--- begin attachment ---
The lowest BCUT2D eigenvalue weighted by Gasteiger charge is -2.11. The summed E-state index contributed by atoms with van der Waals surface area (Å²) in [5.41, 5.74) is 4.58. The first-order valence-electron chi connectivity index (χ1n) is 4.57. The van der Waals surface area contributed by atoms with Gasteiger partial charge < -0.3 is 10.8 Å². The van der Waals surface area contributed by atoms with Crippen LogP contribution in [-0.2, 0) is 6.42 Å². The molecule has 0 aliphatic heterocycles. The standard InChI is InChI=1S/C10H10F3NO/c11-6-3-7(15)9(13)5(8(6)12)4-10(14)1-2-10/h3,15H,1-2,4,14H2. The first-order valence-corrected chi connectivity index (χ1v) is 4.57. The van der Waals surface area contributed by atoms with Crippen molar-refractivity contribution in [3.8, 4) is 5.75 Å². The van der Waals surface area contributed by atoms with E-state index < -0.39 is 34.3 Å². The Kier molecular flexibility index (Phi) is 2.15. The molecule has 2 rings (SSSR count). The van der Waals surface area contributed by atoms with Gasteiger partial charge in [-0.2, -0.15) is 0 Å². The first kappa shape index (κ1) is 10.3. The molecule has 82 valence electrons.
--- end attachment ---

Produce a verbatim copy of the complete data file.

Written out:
The lowest BCUT2D eigenvalue weighted by Gasteiger charge is -2.11. The summed E-state index contributed by atoms with van der Waals surface area (Å²) in [5.41, 5.74) is 4.58. The first-order valence-electron chi connectivity index (χ1n) is 4.57. The van der Waals surface area contributed by atoms with Gasteiger partial charge < -0.3 is 10.8 Å². The van der Waals surface area contributed by atoms with Crippen LogP contribution in [-0.2, 0) is 6.42 Å². The molecule has 0 aliphatic heterocycles. The standard InChI is InChI=1S/C10H10F3NO/c11-6-3-7(15)9(13)5(8(6)12)4-10(14)1-2-10/h3,15H,1-2,4,14H2. The first-order valence-corrected chi connectivity index (χ1v) is 4.57. The van der Waals surface area contributed by atoms with Crippen molar-refractivity contribution in [3.8, 4) is 5.75 Å². The van der Waals surface area contributed by atoms with E-state index < -0.39 is 34.3 Å². The Kier molecular flexibility index (Phi) is 2.15. The molecule has 2 rings (SSSR count). The van der Waals surface area contributed by atoms with Gasteiger partial charge in [-0.2, -0.15) is 0 Å². The first kappa shape index (κ1) is 10.3. The molecule has 82 valence electrons.